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MELISSA BLOCK, HOST:

Selling breast milk is a growing business. Tens of thousands of women buy and sell breast milk over the Internet. But a new study this week finds that some milk bought off the web may be unsafe for babies. NPR's Michaeleen Doucleff is following this story. And, Michaeleen, just how big a business is this?

MICHAELEEN DOUCLEFF, BYLINE: Buying and selling breast milk through the Internet is just exploding in popularity. One researcher that I talked to estimated that about 55,000 women now buy, sell and share their breast milk through the web. And that's about five times more than we saw just a few years ago.

Now, I do want to make a distinction here - I'm talking about individual women who are posting ads online to sell their milk to women that they don't know for a profit - for $1, $2, $3 an ounce. This is really different than a milk bank, which typically are nonprofits that actually screen donors, pasteurize the milk and check it for pathogens and diseases.

BLOCK: And, Michaeleen, that brings us to the study we mentioned that looked at the safety of this milk. What did that study find?

DOUCLEFF: So yeah - so a group of researchers went online and bought about a hundred breast milk samples at different price points - so some cheaper ones and some more expensive ones. And then they wanted to check to see if actually what they bought was pure breast milk. And they did that by looking for cow's DNA in the samples. And they were actually surprised. The researcher I talked to said she was expecting that a few samples might have a little bit of contamination, but actually about 10 percent of the samples had at least 10 percent cow's milk in it.

BLOCK: And what would the concerns be about that - about cow's milk in breast milk?

DOUCLEFF: The cow's milk is definitely dangerous for babies that have cow's milk allergies, but another doctor I talked to was concerned about the nutritional properties of the contaminated breast milk. Pediatricians actually recommend that babies not drink regular cow's milk until they are 1 year old. And that's because the cow's milk doesn't have all the nutrition that a baby needs to grow and develop. For instance, it doesn't have enough iron in it.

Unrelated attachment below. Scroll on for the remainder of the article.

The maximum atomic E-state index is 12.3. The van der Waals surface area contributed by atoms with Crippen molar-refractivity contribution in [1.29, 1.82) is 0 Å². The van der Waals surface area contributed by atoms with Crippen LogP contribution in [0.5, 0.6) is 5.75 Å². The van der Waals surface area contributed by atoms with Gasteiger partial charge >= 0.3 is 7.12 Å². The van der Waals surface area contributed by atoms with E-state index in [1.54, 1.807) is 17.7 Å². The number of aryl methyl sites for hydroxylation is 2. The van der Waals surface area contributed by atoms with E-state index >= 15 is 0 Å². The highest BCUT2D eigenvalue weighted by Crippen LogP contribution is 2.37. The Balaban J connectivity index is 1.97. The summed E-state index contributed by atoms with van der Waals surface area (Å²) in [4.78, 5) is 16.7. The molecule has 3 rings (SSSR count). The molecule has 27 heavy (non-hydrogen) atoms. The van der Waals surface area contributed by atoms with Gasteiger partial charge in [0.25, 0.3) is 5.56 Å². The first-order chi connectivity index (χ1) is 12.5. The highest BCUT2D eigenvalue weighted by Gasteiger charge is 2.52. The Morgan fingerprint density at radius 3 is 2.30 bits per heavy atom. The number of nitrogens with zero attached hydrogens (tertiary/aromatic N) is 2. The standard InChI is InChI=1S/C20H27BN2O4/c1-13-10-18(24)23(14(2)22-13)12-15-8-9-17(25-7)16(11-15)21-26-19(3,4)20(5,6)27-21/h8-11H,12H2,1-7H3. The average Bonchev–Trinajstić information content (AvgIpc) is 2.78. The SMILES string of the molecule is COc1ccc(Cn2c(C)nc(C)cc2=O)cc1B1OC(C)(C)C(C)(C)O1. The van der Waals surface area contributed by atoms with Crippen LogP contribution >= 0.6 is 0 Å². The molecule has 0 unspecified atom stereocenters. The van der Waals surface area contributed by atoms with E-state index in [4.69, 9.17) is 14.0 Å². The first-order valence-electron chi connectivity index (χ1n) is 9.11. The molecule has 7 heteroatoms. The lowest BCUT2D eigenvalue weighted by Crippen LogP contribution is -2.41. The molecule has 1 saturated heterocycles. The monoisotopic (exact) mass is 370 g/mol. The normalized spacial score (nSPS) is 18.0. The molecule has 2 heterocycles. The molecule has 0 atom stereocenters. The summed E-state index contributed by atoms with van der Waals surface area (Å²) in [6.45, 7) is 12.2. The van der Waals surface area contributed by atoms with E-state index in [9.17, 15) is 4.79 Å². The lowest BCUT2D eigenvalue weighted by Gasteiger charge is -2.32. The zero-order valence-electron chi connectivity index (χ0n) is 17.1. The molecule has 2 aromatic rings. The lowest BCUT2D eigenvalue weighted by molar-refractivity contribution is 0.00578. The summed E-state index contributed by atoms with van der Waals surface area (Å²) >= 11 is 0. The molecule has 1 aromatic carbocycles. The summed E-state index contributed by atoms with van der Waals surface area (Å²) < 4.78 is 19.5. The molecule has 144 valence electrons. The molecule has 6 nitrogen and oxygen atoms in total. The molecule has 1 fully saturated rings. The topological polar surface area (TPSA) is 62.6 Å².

BLOCK: So if a woman wants to breast-feed her baby, Michaeleen, can't do that herself, what options does she have?

DOUCLEFF: Yeah, so ideally she would get the breast milk from one of these milk banks. But typically, these milk banks have shortages, and the top priority for the milk is for preemies in the hospitals, so it can be really hard for a woman to get milk from a milk bank. Also, the milk there is very expensive - like, $4 or $5 an ounce. So a bunch of the doctors I talked to actually said, you know, if you have the choice between buying breast milk online from a seller you don't know and formula, then they would definitely recommend formula.

BLOCK: This does seem like a risky proposition, Michaeleen. There was an earlier study that looked at bacterial contamination in breast milk sold online. Now, this one showing that at least some proportion of those samples were contaminated with cow's milk. What other follow-up studies are planned on this?

DOUCLEFF: Yeah, so the same researchers are now looking for other substances that could be in the breast milk, like prescription drugs, illegal drugs. If the donor is a heavy drinker or a heavy smoker then she can pass alcohol and nicotine on to the baby, so they want to see what else is in these samples.

BLOCK: So why isn't this market regulated then?

DOUCLEFF: I think, you know, a few years ago, there wasn't really much of a need for regulation, but now with popularity just skyrocketing, a lot of researchers are calling for regulation.

BLOCK: OK. NPR's Michaeleen Doucleff - we were talking about a new study published this week in the journal Pediatrics that shows breast milk sold online could contain cow's milk. Michaeleen, thanks very much.

DOUCLEFF: Thank you. Transcript provided by NPR, Copyright NPR.